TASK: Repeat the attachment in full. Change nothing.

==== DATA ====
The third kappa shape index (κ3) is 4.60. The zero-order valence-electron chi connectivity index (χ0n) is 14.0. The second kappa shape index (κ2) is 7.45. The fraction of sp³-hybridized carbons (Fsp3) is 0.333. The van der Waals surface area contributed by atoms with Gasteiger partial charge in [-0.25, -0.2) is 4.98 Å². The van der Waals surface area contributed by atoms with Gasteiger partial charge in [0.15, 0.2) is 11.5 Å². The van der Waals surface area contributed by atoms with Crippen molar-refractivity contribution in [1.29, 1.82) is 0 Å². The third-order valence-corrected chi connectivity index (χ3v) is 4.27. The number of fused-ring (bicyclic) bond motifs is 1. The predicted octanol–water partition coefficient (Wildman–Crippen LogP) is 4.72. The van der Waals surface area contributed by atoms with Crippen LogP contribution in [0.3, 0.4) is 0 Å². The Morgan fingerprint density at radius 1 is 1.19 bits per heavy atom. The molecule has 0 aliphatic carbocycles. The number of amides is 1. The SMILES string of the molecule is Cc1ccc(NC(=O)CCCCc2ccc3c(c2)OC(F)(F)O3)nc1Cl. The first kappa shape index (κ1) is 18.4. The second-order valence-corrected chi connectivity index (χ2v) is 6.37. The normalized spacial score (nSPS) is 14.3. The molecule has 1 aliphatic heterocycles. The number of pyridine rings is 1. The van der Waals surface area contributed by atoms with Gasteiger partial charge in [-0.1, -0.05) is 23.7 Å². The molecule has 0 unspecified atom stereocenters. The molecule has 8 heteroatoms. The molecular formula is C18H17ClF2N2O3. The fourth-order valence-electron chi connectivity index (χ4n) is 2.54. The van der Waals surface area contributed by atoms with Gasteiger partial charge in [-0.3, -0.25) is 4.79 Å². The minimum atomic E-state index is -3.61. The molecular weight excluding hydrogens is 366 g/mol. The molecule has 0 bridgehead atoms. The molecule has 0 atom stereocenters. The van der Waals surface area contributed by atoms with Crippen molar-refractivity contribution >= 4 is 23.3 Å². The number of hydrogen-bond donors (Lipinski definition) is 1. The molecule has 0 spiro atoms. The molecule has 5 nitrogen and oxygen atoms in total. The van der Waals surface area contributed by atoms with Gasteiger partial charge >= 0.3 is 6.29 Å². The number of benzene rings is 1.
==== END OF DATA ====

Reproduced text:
The third kappa shape index (κ3) is 4.60. The zero-order valence-electron chi connectivity index (χ0n) is 14.0. The second kappa shape index (κ2) is 7.45. The fraction of sp³-hybridized carbons (Fsp3) is 0.333. The van der Waals surface area contributed by atoms with Gasteiger partial charge in [-0.25, -0.2) is 4.98 Å². The van der Waals surface area contributed by atoms with Gasteiger partial charge in [0.15, 0.2) is 11.5 Å². The van der Waals surface area contributed by atoms with Crippen molar-refractivity contribution in [1.29, 1.82) is 0 Å². The third-order valence-corrected chi connectivity index (χ3v) is 4.27. The number of fused-ring (bicyclic) bond motifs is 1. The predicted octanol–water partition coefficient (Wildman–Crippen LogP) is 4.72. The van der Waals surface area contributed by atoms with Crippen LogP contribution in [0.3, 0.4) is 0 Å². The Morgan fingerprint density at radius 1 is 1.19 bits per heavy atom. The molecule has 0 aliphatic carbocycles. The number of amides is 1. The SMILES string of the molecule is Cc1ccc(NC(=O)CCCCc2ccc3c(c2)OC(F)(F)O3)nc1Cl. The first kappa shape index (κ1) is 18.4. The second-order valence-corrected chi connectivity index (χ2v) is 6.37. The normalized spacial score (nSPS) is 14.3. The molecule has 1 aliphatic heterocycles. The number of pyridine rings is 1. The van der Waals surface area contributed by atoms with Gasteiger partial charge in [-0.1, -0.05) is 23.7 Å². The molecule has 0 unspecified atom stereocenters. The molecule has 8 heteroatoms. The molecular formula is C18H17ClF2N2O3. The fourth-order valence-electron chi connectivity index (χ4n) is 2.54. The van der Waals surface area contributed by atoms with Gasteiger partial charge in [-0.3, -0.25) is 4.79 Å². The minimum atomic E-state index is -3.61. The molecular weight excluding hydrogens is 366 g/mol. The molecule has 0 bridgehead atoms. The molecule has 0 atom stereocenters. The van der Waals surface area contributed by atoms with Crippen molar-refractivity contribution >= 4 is 23.3 Å². The number of hydrogen-bond donors (Lipinski definition) is 1. The molecule has 0 spiro atoms. The molecule has 5 nitrogen and oxygen atoms in total. The van der Waals surface area contributed by atoms with Gasteiger partial charge >= 0.3 is 6.29 Å². The number of benzene rings is 1.